What becomes clear is that "sustainable product development" is not just about doing things that are environmentally oriented, although that is a part of it. "If you look at the environmental area," Cullem says, "we've made a number of positive strides. We set aggressive goals for our facilities for energy, water and waste reduction and we have very impressive performance in those areas over the last decade. We set public targets for energy reduction, waste reduction and water reduction and we've been able to drive to those goals and exceed those goals. We've been doing it in five-year increments, where we set the goal and then we drive the behaviors to achieving the goals. These are integrated into our business plans, they're part of what we call our 'Manufacturing Scorecard.' Again, what gets measured gets moved. We've made impressive gains." For example, according to the GM 2005 Corporate Responsibility Report, the corporation has reduced global greenhouse gas emissions by 12.5% since 2000, which is not only better than the 8% that had been the goal, but achieved one year earlier. The goal for water usage reduction was 10%; they reduced water use by 23.3%.

"From a product standpoint, if you look at the life cycle of the vehicle, we've begun looking at the complete life cycle, not just during the manufacturing phase, but we've taken a look at applying life cycle thinking into the design, manufacture, use and end of life of our vehicles. We were the first auto manufacturer to make dismantling manuals available on a website."

THE FUTURE MATTERS. One might imagine, however, that in a business environment where GM (like other manufacturers) is struggling for its very existence now, not at some distant time in the future, it might be that sustainability is something that would get not even a polite nod. But Cullem says that GM is not retreating from its commitment. He cites, for example, the on-going work and investment in the development of hydrogen-powered fuel cell vehicles. "We've continued to focus, even in tough economic times, continuing to fund our development at the rate we think we need to bring production vehicles to the marketplace." More to the point, he says that the economic pressures are causing them to "think we need to get there sooner rather than later."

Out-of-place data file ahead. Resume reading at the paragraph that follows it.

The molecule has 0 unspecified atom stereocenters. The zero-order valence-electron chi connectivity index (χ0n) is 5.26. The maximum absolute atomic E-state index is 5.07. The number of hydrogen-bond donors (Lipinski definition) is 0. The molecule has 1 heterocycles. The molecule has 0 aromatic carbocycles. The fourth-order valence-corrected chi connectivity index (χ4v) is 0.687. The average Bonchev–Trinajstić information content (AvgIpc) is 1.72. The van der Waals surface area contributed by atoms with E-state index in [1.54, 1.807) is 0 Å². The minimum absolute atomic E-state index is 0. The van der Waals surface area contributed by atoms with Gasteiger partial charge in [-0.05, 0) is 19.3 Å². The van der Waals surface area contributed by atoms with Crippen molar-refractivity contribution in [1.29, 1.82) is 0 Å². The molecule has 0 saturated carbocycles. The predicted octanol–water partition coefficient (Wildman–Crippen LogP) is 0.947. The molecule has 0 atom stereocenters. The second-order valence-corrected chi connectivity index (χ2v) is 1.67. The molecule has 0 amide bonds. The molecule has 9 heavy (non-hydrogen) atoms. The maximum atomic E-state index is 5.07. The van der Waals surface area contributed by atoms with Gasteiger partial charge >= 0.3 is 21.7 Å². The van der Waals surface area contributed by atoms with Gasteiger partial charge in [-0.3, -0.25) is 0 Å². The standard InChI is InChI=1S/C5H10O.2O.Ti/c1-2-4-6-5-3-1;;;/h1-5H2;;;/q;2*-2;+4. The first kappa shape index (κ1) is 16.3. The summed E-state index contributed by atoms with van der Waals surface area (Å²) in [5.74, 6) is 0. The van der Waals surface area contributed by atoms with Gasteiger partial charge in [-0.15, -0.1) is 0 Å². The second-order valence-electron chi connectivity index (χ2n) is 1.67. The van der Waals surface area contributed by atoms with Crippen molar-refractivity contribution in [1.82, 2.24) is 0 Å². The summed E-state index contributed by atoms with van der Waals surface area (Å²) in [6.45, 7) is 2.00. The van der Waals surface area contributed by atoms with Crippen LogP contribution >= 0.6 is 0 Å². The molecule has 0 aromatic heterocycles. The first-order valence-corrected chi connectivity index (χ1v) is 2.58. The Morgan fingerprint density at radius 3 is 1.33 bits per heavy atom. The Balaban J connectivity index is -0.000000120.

Cullem points out that when people are promoted to the executive level within GM they undergo a week-long training session that provides a look into the various organizations within the corporation. One module is devoted to sustainability. "We have found--surprisingly--that almost all of them [the new executives] have worked with it for a while. We feel pretty successful in terms of getting the word out and getting people to think that way as they conduct their normal business."

He puts it in a simple context: "The concept of sustainability means you're moving forward in a way that will make sure you're around tomorrow."

By Gary S. Vasilash, Editor-In-Chief
COPYRIGHT 2006 Gardner Publications, Inc.
No portion of this article can be reproduced without the express written permission from the copyright holder.
Copyright 2006, Gale Group. All rights reserved. Gale Group is a Thomson Corporation Company.

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Title Annotation:The INDuSTRY; General Motors Corp.
Author:Vasilash, Gary S.
Publication:Automotive Design & Production
Geographic Code:1USA
Date:Aug 1, 2006
Words:874